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Thursday, June 26, 2008

Podiatry Jargon Interpreted

Read this which is written by a podiatrist:

"Footwear can be particularly useful in helping to reduce trauma to the calcaneal apophysis and incorporating some degree of positive pitch (heel raise) to the foot thereby reducing the pulling from the gistro soleil complex."

By the way: It is not “gistro” it is “gastro "(gastrocnemius).

Why do some health professionals persist in using such unintelligible language? Pompous professional ego-pumping? Or, is it to justify charging $800 for a $10 heel insert? Its maddening. All it does is confuse their patients and reduces the flow of information from professional to patient (education) and at the risk of causing a kind of unhealthy dependency.

What he is saying?

“If there is heel pain, a heel raise may be helpful by reducing strain on the calf muscle and heel bone”.

My advice: Hire an interpreter next time you go get your toenails trimmed

Do you have a question?
Email Gary: gary at (Replace the "at" with @ and remove spaces). Please include any relevant background information to your question.


Anonymous said...

Would be nice to know what context that paragraph was used in. If it was used to communicate with other professionals then it is more than appropriate. I highly doubt that a podiatrist (or any professional) would be talking to patients like that, as it is clearly a barrier.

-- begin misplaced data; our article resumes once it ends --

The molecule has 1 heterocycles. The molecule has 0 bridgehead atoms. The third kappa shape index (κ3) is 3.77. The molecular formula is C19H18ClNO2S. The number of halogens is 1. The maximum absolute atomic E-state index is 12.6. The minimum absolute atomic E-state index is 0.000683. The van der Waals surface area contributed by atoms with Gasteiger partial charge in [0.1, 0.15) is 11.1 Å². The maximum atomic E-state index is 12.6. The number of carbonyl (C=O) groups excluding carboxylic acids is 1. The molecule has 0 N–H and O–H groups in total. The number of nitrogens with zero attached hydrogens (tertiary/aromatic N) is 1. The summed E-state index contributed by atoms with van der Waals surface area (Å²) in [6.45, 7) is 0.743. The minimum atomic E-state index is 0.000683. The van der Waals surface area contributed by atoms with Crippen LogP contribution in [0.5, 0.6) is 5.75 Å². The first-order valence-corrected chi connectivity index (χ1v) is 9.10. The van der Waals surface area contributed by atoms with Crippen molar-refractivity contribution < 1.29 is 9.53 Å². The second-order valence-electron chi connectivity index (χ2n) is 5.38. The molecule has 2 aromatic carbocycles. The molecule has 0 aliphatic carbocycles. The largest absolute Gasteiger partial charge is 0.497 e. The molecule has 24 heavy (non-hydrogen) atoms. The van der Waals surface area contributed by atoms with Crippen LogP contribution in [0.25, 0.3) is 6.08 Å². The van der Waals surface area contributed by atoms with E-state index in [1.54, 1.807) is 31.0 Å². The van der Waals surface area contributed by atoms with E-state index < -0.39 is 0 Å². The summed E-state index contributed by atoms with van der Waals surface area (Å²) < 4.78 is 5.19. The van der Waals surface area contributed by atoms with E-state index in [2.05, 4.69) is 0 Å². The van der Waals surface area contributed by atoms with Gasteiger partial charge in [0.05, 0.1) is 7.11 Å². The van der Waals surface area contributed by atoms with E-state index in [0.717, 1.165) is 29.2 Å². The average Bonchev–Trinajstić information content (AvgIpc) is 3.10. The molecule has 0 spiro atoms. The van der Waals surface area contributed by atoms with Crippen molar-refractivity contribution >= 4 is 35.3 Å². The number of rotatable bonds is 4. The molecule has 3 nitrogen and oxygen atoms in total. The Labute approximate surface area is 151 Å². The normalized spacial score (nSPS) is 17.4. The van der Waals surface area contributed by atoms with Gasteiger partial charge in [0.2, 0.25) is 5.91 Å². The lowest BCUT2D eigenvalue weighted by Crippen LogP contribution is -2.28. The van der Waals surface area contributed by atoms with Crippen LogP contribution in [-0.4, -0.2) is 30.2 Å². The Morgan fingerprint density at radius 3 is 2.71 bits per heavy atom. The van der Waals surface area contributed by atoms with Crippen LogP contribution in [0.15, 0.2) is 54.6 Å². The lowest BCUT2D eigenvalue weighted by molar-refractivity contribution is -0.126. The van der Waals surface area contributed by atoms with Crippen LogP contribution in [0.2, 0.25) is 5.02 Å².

A heel raise for $800, you are clearly misinformed and I suggest you do some reseach on medical grade, custom orthoses.
Think next time I get a painful joint, I will get in contact with you to invent a magical potion of vitamins that will cost me the earth and will only simply improve the vitamin content of my urine.

Gary Moller said...

Yes, it is being published in a magazine.

I was being provocative about the heel raise which I have lumped in with other shoe inserts. One orthotic insert I came across was charged to ACC at just over $800 (incl the professional fee). While the average seems to be about $2-400. materials would amount to about $10.

Most don't work and I enjoy discarding these restricting and uncomfortable devices to the waste bin much to the welcome relief of the owner.


Anonymous said...

May I suggest that you confirm some of your accusations before posting them. Orthotics in fact cost far more than $10 to manufacture. I can promise you that. Perhaps you are just "being provocative" again... In Australia, custom devices cost $140 at a minimum from a third party.

In my opinion it is highly unprofessional of you to post your ill informed opinions on your website. It is especially unprofessional to degrade entire professions. I suggest you put more thought into your entries before going ahead and posting them.

Gary Moller said...

I knew I was taking a risk raising this subject: Challenging the cost and need for orthotic inserts for healthy people is a bit like challenging religious beliefs!

Referring to orthotics for fit young people - athletes and the like:

What are the materials and labour costs for a pair of orthotics?

What is the typical cost and range of these?

Do orthotics really work? Where is the evidence and how robust is it?

Has anybody ever researched compliance? How long is an orthotic insert typically worn before being discarded?

In 99% of cases that I have encountered the need for orthotics is not warranted. In fact, I can not think of a single justifiable case for orthotics for other than a short period of use.

Corrective exercises and a new coach do a much better job.